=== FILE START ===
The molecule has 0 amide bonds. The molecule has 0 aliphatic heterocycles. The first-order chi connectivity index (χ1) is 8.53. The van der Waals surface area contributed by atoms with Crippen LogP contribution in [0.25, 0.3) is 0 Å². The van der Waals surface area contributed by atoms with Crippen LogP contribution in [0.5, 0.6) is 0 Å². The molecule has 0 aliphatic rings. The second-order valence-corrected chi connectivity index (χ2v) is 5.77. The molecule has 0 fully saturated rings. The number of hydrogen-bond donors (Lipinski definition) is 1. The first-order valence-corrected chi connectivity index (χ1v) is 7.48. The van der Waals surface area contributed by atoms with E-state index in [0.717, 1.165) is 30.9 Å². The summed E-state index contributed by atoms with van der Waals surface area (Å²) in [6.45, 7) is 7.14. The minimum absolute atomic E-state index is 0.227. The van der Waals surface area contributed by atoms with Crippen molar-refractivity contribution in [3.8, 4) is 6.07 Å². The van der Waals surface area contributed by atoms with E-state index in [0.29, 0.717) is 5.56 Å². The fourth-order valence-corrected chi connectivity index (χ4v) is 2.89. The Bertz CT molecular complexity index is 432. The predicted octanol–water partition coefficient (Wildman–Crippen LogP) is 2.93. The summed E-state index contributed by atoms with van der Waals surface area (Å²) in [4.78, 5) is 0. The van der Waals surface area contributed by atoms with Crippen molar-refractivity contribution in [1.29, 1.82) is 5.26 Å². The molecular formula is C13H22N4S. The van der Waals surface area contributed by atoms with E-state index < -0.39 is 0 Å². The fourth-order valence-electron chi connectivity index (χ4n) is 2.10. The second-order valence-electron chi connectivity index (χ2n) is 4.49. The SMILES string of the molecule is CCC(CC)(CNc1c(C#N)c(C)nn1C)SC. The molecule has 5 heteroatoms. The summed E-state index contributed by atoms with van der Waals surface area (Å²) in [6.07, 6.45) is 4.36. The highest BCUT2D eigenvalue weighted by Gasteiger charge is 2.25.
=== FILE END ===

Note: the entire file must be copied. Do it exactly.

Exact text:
The molecule has 0 amide bonds. The molecule has 0 aliphatic heterocycles. The first-order chi connectivity index (χ1) is 8.53. The van der Waals surface area contributed by atoms with Crippen LogP contribution in [0.25, 0.3) is 0 Å². The van der Waals surface area contributed by atoms with Crippen LogP contribution in [0.5, 0.6) is 0 Å². The molecule has 0 aliphatic rings. The second-order valence-corrected chi connectivity index (χ2v) is 5.77. The molecule has 0 fully saturated rings. The number of hydrogen-bond donors (Lipinski definition) is 1. The first-order valence-corrected chi connectivity index (χ1v) is 7.48. The van der Waals surface area contributed by atoms with E-state index in [0.717, 1.165) is 30.9 Å². The summed E-state index contributed by atoms with van der Waals surface area (Å²) in [6.45, 7) is 7.14. The minimum absolute atomic E-state index is 0.227. The van der Waals surface area contributed by atoms with Crippen molar-refractivity contribution in [3.8, 4) is 6.07 Å². The van der Waals surface area contributed by atoms with E-state index in [0.29, 0.717) is 5.56 Å². The fourth-order valence-corrected chi connectivity index (χ4v) is 2.89. The Bertz CT molecular complexity index is 432. The predicted octanol–water partition coefficient (Wildman–Crippen LogP) is 2.93. The summed E-state index contributed by atoms with van der Waals surface area (Å²) in [4.78, 5) is 0. The van der Waals surface area contributed by atoms with Crippen molar-refractivity contribution in [1.29, 1.82) is 5.26 Å². The molecular formula is C13H22N4S. The van der Waals surface area contributed by atoms with E-state index < -0.39 is 0 Å². The fourth-order valence-electron chi connectivity index (χ4n) is 2.10. The second-order valence-electron chi connectivity index (χ2n) is 4.49. The SMILES string of the molecule is CCC(CC)(CNc1c(C#N)c(C)nn1C)SC. The molecule has 5 heteroatoms. The summed E-state index contributed by atoms with van der Waals surface area (Å²) in [6.07, 6.45) is 4.36. The highest BCUT2D eigenvalue weighted by Gasteiger charge is 2.25.